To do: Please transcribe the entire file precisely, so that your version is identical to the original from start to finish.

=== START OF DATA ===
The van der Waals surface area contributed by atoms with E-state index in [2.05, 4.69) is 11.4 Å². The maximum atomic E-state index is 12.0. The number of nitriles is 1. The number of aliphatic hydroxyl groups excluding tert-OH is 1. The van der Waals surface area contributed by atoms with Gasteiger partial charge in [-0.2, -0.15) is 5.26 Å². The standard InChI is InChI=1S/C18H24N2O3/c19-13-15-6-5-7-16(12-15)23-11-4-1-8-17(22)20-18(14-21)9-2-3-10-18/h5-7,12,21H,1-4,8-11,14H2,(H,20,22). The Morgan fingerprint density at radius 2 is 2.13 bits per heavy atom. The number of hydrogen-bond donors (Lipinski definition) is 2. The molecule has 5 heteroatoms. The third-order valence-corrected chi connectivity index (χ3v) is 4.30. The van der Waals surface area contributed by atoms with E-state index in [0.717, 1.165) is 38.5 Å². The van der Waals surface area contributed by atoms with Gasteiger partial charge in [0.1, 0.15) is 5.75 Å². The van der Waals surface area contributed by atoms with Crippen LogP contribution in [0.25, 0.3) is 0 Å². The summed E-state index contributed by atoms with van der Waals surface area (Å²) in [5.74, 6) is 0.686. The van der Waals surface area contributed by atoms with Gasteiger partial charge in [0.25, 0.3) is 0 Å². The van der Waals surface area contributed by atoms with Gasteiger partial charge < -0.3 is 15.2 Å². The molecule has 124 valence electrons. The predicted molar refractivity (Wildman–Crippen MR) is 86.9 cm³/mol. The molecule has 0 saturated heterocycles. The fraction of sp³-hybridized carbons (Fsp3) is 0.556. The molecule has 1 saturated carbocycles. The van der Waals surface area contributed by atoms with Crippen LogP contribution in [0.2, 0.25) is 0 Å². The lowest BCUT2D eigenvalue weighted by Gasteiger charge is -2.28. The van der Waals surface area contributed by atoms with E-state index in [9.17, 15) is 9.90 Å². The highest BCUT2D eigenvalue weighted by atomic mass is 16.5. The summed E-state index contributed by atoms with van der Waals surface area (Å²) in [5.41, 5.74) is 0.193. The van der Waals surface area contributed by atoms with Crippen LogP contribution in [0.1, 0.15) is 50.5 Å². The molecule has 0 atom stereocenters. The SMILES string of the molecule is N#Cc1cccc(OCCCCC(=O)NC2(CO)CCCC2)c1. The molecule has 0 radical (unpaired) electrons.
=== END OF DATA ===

The van der Waals surface area contributed by atoms with E-state index in [2.05, 4.69) is 11.4 Å². The maximum atomic E-state index is 12.0. The number of nitriles is 1. The number of aliphatic hydroxyl groups excluding tert-OH is 1. The van der Waals surface area contributed by atoms with Gasteiger partial charge in [-0.2, -0.15) is 5.26 Å². The standard InChI is InChI=1S/C18H24N2O3/c19-13-15-6-5-7-16(12-15)23-11-4-1-8-17(22)20-18(14-21)9-2-3-10-18/h5-7,12,21H,1-4,8-11,14H2,(H,20,22). The Morgan fingerprint density at radius 2 is 2.13 bits per heavy atom. The number of hydrogen-bond donors (Lipinski definition) is 2. The molecule has 5 heteroatoms. The third-order valence-corrected chi connectivity index (χ3v) is 4.30. The van der Waals surface area contributed by atoms with E-state index in [0.717, 1.165) is 38.5 Å². The van der Waals surface area contributed by atoms with Gasteiger partial charge in [0.1, 0.15) is 5.75 Å². The van der Waals surface area contributed by atoms with Crippen LogP contribution in [0.25, 0.3) is 0 Å². The summed E-state index contributed by atoms with van der Waals surface area (Å²) in [5.74, 6) is 0.686. The van der Waals surface area contributed by atoms with Gasteiger partial charge in [0.25, 0.3) is 0 Å². The van der Waals surface area contributed by atoms with Gasteiger partial charge < -0.3 is 15.2 Å². The molecule has 124 valence electrons. The predicted molar refractivity (Wildman–Crippen MR) is 86.9 cm³/mol. The molecule has 0 saturated heterocycles. The fraction of sp³-hybridized carbons (Fsp3) is 0.556. The molecule has 1 saturated carbocycles. The van der Waals surface area contributed by atoms with Crippen LogP contribution in [0.2, 0.25) is 0 Å². The lowest BCUT2D eigenvalue weighted by Gasteiger charge is -2.28. The van der Waals surface area contributed by atoms with E-state index in [9.17, 15) is 9.90 Å². The highest BCUT2D eigenvalue weighted by atomic mass is 16.5. The summed E-state index contributed by atoms with van der Waals surface area (Å²) in [5.41, 5.74) is 0.193. The van der Waals surface area contributed by atoms with Crippen LogP contribution in [0.1, 0.15) is 50.5 Å². The molecule has 0 atom stereocenters. The SMILES string of the molecule is N#Cc1cccc(OCCCCC(=O)NC2(CO)CCCC2)c1. The molecule has 0 radical (unpaired) electrons.